A lot of references to suicide feature in this show. Some only go as far as implying it, while others directly reference attempts, methods or a character’s desire to kill themselves.
I say ‘Themes’, though, because it’s mostly references, but there is one scene that sort of shows it. As in, the scene shows the build up and then cuts right before death.
Okay, so this is another of those that has such mild language I forgot to note it down. As a result, this section won’t exactly be the most accurate until I rewatch it and update this entry.
At absolute worst, this series may contain infrequent uses of ‘bitch’, ‘crap’, ‘bastard’ and ‘damn’.Equally, it may not contain of the above. Again, though, I will need to confirm this.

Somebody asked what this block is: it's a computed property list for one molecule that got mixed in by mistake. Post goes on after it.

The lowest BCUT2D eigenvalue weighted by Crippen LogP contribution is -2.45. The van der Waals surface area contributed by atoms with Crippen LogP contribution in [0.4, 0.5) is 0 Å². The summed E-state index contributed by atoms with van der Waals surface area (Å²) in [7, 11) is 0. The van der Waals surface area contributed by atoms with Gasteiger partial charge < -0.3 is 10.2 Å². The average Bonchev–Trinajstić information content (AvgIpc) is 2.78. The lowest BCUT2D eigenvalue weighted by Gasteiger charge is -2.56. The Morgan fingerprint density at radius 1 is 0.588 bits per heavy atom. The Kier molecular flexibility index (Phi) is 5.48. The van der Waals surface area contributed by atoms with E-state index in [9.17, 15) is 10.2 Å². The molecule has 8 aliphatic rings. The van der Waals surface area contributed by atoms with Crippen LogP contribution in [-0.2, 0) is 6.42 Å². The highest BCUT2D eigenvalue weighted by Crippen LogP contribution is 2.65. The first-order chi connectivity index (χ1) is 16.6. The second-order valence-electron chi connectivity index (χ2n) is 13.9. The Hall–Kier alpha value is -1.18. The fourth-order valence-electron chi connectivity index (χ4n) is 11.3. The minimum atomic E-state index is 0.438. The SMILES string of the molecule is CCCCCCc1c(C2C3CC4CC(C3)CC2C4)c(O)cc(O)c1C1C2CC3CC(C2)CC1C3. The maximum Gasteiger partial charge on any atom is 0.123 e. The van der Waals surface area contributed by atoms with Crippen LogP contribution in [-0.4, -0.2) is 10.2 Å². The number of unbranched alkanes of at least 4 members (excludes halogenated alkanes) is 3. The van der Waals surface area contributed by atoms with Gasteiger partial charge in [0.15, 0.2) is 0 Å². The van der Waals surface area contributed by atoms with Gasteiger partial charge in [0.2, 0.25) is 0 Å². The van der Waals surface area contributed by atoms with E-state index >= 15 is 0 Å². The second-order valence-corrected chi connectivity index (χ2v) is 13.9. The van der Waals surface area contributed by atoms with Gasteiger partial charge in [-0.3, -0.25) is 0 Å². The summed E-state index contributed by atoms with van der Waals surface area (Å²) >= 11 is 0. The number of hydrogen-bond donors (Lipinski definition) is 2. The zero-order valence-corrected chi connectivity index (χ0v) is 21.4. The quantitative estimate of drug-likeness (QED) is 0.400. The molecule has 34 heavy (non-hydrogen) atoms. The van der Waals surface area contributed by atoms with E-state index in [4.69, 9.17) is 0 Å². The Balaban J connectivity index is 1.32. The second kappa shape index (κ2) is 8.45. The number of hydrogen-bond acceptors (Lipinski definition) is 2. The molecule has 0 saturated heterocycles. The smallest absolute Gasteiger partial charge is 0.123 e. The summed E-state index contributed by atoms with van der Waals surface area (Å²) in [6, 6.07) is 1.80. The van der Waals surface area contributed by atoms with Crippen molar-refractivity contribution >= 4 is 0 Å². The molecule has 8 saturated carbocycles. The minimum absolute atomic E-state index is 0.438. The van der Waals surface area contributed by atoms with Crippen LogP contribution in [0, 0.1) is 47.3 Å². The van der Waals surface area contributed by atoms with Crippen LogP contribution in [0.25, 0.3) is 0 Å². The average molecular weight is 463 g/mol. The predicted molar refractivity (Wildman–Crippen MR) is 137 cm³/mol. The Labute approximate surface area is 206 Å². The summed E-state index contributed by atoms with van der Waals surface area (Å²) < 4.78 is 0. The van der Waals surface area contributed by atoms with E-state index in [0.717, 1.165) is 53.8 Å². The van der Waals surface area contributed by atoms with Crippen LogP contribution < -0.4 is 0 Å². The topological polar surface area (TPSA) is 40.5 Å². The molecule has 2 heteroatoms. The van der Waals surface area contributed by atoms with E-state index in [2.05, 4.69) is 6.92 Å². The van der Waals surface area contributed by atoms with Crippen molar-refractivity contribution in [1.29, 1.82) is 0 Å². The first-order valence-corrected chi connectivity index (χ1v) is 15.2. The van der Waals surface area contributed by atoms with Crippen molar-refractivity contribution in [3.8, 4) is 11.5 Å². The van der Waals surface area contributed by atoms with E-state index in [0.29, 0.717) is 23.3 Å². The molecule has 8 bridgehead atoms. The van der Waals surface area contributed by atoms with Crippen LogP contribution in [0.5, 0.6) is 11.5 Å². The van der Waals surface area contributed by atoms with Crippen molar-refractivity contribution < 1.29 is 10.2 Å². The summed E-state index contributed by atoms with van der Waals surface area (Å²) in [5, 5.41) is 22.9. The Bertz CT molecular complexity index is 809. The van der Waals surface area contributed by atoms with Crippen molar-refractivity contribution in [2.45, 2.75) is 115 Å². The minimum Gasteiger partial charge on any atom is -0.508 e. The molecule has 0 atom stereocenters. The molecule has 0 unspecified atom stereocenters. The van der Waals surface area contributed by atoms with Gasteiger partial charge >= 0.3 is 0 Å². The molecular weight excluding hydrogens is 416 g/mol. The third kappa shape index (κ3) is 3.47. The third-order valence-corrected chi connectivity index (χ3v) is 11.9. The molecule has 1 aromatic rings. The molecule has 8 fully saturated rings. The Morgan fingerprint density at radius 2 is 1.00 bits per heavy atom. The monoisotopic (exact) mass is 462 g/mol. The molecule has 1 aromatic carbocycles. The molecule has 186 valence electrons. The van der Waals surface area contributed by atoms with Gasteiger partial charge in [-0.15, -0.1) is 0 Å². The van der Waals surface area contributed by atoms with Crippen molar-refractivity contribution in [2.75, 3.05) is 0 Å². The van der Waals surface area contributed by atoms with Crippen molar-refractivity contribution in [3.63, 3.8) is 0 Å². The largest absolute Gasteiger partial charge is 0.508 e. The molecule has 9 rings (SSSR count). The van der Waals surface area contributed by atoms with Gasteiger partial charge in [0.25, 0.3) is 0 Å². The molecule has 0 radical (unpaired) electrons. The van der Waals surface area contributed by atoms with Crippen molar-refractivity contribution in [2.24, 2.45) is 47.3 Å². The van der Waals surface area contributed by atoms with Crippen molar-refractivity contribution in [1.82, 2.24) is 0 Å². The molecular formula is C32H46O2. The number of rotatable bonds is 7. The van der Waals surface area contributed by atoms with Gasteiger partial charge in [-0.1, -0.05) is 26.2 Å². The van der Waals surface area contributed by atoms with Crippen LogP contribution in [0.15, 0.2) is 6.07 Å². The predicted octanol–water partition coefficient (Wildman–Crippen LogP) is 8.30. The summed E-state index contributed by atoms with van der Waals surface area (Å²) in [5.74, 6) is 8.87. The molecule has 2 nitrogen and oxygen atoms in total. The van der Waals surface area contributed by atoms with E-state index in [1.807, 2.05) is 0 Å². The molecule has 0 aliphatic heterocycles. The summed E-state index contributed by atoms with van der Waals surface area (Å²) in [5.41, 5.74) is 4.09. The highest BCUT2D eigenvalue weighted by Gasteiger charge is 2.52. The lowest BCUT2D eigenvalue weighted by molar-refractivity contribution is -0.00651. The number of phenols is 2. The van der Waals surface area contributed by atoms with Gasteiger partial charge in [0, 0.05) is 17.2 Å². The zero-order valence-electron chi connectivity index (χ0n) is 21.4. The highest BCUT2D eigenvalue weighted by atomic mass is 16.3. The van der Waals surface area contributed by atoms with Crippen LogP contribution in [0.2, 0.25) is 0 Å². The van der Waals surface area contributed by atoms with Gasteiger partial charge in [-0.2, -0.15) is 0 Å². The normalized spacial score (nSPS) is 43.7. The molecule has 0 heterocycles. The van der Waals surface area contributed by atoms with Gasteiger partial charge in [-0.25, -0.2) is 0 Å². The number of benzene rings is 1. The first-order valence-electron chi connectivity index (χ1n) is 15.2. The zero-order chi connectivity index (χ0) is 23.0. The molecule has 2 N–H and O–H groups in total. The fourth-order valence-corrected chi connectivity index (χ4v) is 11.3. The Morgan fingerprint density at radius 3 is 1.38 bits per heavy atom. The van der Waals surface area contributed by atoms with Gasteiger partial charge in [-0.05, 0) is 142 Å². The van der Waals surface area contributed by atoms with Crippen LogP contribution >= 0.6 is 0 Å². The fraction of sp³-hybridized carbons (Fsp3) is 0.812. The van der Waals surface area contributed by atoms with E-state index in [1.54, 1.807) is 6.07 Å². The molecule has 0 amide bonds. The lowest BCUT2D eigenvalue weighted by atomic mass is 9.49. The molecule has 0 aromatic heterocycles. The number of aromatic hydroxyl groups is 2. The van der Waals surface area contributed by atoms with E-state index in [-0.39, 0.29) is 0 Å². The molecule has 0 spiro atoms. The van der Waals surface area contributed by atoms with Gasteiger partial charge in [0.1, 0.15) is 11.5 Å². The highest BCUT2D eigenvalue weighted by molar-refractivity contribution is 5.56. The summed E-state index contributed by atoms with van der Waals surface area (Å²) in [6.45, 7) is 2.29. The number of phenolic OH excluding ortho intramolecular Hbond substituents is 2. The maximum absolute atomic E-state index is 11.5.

Reasons to Watch
This is the difficult part. I don’t want you to see this entry as an oversized ‘DON’T WATCH THIS’ post. Equally, I don’t want to influence your opinion with a biased review (there’s a reason this website is called ‘Anime Insights’ and not ‘Anime Reviews’!) In this section, I’m going to try to convey to you some of the reasons (in no particular order) that I’ve seen this show’s fans give for enjoying it!
An emotional story that handles some sensitive topics as it mixes fun (and realistic) friendships with serious drama about trying to change the future.
Often, it opts to follow the harsher theories of Time-Travel, too. If you think Time-Travel is too often glamourised, then this will provide you with a break.
As for those searching for a way into the Time-Travel genre, this is a great place to start as it isn’t too heavy on it.
For fans of Stein’s;Gate, this series sees Hiroshi Hamasaki back in one of the directors’ seats for another Time-Travel series.
Barrier of Entry